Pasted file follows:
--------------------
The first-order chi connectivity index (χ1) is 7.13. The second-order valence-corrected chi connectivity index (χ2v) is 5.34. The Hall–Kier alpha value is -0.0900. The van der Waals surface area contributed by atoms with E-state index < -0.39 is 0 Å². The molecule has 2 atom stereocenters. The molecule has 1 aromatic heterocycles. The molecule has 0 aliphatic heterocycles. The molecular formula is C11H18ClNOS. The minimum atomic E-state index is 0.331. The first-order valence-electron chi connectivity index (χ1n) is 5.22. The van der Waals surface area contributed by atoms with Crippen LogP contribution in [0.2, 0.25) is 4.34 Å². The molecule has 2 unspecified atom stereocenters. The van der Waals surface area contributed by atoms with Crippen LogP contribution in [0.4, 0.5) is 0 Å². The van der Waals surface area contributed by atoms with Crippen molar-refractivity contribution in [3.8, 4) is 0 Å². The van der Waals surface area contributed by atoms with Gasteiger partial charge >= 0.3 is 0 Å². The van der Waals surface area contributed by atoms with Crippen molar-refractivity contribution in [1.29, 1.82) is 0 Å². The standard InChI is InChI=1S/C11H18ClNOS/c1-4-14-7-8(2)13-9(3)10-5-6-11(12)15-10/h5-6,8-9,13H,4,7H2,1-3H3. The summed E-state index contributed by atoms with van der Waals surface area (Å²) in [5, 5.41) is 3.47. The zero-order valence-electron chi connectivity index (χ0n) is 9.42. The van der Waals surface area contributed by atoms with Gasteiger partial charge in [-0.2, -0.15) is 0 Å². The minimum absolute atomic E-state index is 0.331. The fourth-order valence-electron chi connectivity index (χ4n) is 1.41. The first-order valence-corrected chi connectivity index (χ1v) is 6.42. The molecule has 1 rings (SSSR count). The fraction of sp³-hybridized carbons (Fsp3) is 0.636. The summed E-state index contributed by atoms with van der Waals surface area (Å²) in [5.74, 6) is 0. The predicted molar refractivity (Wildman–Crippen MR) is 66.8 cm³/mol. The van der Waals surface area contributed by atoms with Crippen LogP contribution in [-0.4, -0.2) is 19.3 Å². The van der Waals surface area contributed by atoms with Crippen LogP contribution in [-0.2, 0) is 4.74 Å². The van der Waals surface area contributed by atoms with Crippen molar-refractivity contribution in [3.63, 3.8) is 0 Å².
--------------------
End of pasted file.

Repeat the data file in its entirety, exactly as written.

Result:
The first-order chi connectivity index (χ1) is 7.13. The second-order valence-corrected chi connectivity index (χ2v) is 5.34. The Hall–Kier alpha value is -0.0900. The van der Waals surface area contributed by atoms with E-state index < -0.39 is 0 Å². The molecule has 2 atom stereocenters. The molecule has 1 aromatic heterocycles. The molecule has 0 aliphatic heterocycles. The molecular formula is C11H18ClNOS. The minimum atomic E-state index is 0.331. The first-order valence-electron chi connectivity index (χ1n) is 5.22. The van der Waals surface area contributed by atoms with Crippen LogP contribution in [0.2, 0.25) is 4.34 Å². The molecule has 2 unspecified atom stereocenters. The van der Waals surface area contributed by atoms with Crippen LogP contribution in [0.4, 0.5) is 0 Å². The van der Waals surface area contributed by atoms with Crippen molar-refractivity contribution in [3.8, 4) is 0 Å². The van der Waals surface area contributed by atoms with Gasteiger partial charge >= 0.3 is 0 Å². The van der Waals surface area contributed by atoms with Crippen molar-refractivity contribution in [1.29, 1.82) is 0 Å². The standard InChI is InChI=1S/C11H18ClNOS/c1-4-14-7-8(2)13-9(3)10-5-6-11(12)15-10/h5-6,8-9,13H,4,7H2,1-3H3. The summed E-state index contributed by atoms with van der Waals surface area (Å²) in [5, 5.41) is 3.47. The zero-order valence-electron chi connectivity index (χ0n) is 9.42. The van der Waals surface area contributed by atoms with Gasteiger partial charge in [-0.2, -0.15) is 0 Å². The minimum absolute atomic E-state index is 0.331. The fourth-order valence-electron chi connectivity index (χ4n) is 1.41. The first-order valence-corrected chi connectivity index (χ1v) is 6.42. The molecule has 1 rings (SSSR count). The fraction of sp³-hybridized carbons (Fsp3) is 0.636. The summed E-state index contributed by atoms with van der Waals surface area (Å²) in [5.74, 6) is 0. The predicted molar refractivity (Wildman–Crippen MR) is 66.8 cm³/mol. The van der Waals surface area contributed by atoms with Crippen LogP contribution in [-0.4, -0.2) is 19.3 Å². The van der Waals surface area contributed by atoms with Crippen LogP contribution in [-0.2, 0) is 4.74 Å². The van der Waals surface area contributed by atoms with Crippen molar-refractivity contribution in [3.63, 3.8) is 0 Å².